Min rate limits for Apache Kafka

Versions: Apache Spark 3.5.0

I bet you know it already. You can limit the max throughput for Apache Spark Structured Streaming jobs for popular data sources such as Apache Kafka, Delta Lake, or raw files. Have you known that you can also control the lower limit, at least for Apache Kafka?

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Admission control

I already covered the max throughput configuration control in the Does maxOffsetsPerTrigger guarantee idempotent processing?, so let me complete the picture and focus on the opposite configuration which is minOffsetsPerTrigger.

Data source V2

Even though V1 sources are still supported, I'm focusing the analysis on the V2 Kafka data source which is KafkaMicroBatchStream.

Apache Spark 3.0.0 has got a new interface, the SupportsAdmissionControl. It's a structure dedicated to streaming data sources which the role is the throughput control:

public interface SupportsAdmissionControl extends SparkDataStream {

  default ReadLimit getDefaultReadLimit() { return ReadLimit.allAvailable(); }

  Offset latestOffset(Offset startOffset, ReadLimit limit);

  default Offset reportLatestOffset() { return null; }
}

Since it's the key for further understanding, let's see how a SupportsAdmissionControl implementation interacts with Apache Spark micro-batches:

The first interaction takes place when the engine builds the logical plan. It calls the getDefaultReadLimit function for each data source present in the plan and gets corresponding throughput configuration. Later, in the execution stage, MicroBatchExecution calls two other methods, latestOffset to get the offsets available given the rate limit, and reportLatestOffset to get the latest available offset independently on the limits configuration.

To sum-up, the interface provides everything to know what and how much data to read in each micro-batch run. Let's now delve into the implementation part in KafkaMicroBatchStream.

Min offsets

When it comes to the getDefaultReadLimit, it handles three scenarios: both max and min limits defined, only max limit defined, only min limit defined, none of the limits defined. For the first use case, it creates a composite limit instance composed of:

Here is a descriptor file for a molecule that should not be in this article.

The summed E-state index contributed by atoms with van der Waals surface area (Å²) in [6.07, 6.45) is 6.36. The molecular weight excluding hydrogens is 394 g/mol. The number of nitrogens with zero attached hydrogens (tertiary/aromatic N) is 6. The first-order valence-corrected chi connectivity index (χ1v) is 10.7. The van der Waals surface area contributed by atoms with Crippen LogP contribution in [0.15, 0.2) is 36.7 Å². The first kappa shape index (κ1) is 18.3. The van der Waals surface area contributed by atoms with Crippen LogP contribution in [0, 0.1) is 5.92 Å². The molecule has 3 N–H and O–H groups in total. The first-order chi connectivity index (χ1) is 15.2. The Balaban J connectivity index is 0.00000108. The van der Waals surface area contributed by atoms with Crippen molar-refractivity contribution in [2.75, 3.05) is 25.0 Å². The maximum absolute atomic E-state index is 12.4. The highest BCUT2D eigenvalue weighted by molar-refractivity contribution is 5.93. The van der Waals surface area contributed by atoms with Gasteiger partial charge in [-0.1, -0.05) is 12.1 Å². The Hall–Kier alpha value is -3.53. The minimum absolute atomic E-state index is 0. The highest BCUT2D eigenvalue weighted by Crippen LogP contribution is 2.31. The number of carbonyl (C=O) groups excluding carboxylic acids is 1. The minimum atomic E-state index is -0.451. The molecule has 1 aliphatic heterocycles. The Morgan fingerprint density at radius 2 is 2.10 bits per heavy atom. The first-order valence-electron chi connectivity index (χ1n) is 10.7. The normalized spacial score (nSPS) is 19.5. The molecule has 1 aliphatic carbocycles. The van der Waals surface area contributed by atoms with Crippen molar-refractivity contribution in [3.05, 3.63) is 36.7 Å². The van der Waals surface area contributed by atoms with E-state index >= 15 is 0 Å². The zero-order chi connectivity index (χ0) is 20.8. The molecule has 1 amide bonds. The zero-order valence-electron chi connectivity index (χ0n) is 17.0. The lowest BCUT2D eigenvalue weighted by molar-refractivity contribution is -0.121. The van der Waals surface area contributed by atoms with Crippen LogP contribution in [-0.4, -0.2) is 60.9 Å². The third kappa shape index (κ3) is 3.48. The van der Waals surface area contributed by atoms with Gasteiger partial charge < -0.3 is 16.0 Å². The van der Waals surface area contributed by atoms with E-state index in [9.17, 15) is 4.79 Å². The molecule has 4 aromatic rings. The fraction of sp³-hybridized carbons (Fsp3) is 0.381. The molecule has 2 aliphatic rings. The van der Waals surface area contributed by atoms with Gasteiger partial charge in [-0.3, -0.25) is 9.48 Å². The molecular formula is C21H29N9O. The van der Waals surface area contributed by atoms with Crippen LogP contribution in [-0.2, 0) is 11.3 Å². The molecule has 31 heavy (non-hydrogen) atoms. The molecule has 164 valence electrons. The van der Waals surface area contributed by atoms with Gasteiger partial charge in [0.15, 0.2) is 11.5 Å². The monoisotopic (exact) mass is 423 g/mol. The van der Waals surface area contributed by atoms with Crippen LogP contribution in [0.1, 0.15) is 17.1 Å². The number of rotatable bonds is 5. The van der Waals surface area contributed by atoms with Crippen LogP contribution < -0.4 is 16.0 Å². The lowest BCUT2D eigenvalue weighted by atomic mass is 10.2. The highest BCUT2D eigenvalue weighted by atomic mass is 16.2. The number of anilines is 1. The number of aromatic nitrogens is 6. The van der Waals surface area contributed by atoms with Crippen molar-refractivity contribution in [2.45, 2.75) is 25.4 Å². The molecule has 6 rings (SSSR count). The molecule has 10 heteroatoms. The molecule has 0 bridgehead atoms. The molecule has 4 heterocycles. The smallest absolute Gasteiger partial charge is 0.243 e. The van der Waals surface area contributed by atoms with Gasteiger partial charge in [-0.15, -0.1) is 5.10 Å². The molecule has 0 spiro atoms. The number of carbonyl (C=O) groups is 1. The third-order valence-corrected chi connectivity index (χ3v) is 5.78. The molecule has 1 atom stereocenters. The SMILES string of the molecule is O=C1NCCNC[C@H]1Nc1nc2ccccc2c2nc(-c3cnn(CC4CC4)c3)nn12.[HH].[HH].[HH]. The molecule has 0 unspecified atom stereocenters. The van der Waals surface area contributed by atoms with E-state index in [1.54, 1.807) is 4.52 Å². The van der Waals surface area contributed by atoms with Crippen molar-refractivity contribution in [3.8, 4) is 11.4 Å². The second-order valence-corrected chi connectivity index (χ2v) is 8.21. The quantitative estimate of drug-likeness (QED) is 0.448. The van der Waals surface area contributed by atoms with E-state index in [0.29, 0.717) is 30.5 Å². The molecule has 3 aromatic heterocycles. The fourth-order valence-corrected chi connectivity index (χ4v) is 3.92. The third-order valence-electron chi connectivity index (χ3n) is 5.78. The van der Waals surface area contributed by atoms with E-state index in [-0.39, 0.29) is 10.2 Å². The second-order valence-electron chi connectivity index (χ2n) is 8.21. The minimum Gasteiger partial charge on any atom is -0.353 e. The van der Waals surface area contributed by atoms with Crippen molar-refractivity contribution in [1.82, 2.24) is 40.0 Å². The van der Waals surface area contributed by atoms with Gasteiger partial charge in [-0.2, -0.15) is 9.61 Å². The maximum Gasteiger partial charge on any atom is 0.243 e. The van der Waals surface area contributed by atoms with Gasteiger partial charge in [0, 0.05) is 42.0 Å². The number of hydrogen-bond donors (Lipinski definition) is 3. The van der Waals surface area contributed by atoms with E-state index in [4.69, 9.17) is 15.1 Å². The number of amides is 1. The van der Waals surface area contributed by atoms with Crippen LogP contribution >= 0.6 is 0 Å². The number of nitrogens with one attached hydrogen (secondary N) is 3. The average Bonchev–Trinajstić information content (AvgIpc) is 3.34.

min=ReadLimit.minRows(minOffsetPerTrigger.get, maxTriggerDelayMs),
max=ReadLimit.maxRows(maxOffsetsPerTrigger.get)

As you can notice, the min control has an extra trigger delay that you gonna see in the next section. When it comes to the next two scenarios, they use either the minRow or maxRows from the snippet above. The last configuration for missing throughput controls uses the construct taking all data available at the reading time:

ReadLimit.allAvailable()

The configured limits are used in the offsets retrieval method. The min control is a simple subtraction of last processed and most recent offsets in the Kafka partition:

// KafkaMicroBatchStream#delayBatch

 val newRecords = latestOffsets.flatMap {
    case (topic, offset) =>
      Some(topic -> (offset - currentOffsets.getOrElse(topic, 0L)))
  }.values.sum.toDouble
  if (newRecords < minLimit) true else {
    lastTriggerMillis = clock.getTimeMillis()
    false
  }

As you can see, if there is not enough data, the function returns true to skip the micro-batch and log the following message for you:

//   KafkaMicroBatchStream#latestOffset(start: Offset, readLimit: ReadLimit)
val skipBatch = delayBatch(
   limit.minRows, latestPartitionOffsets, startPartitionOffsets, limit.maxTriggerDelayMs)
if (skipBatch) {
  logDebug(
    s"Delaying batch as number of records available is less than minOffsetsPerTrigger")
    Some(startPartitionOffsets)
}

Max trigger delay

But the implementation is not that simple because it involves another variable, the maxTriggerDelay. This option is there to avoid an issue when your query never runs because it simply doesn't get enough data for a long time. You can configure a maximal allowed idleness time, hence apply your processing logic even if the min throughput control is not met: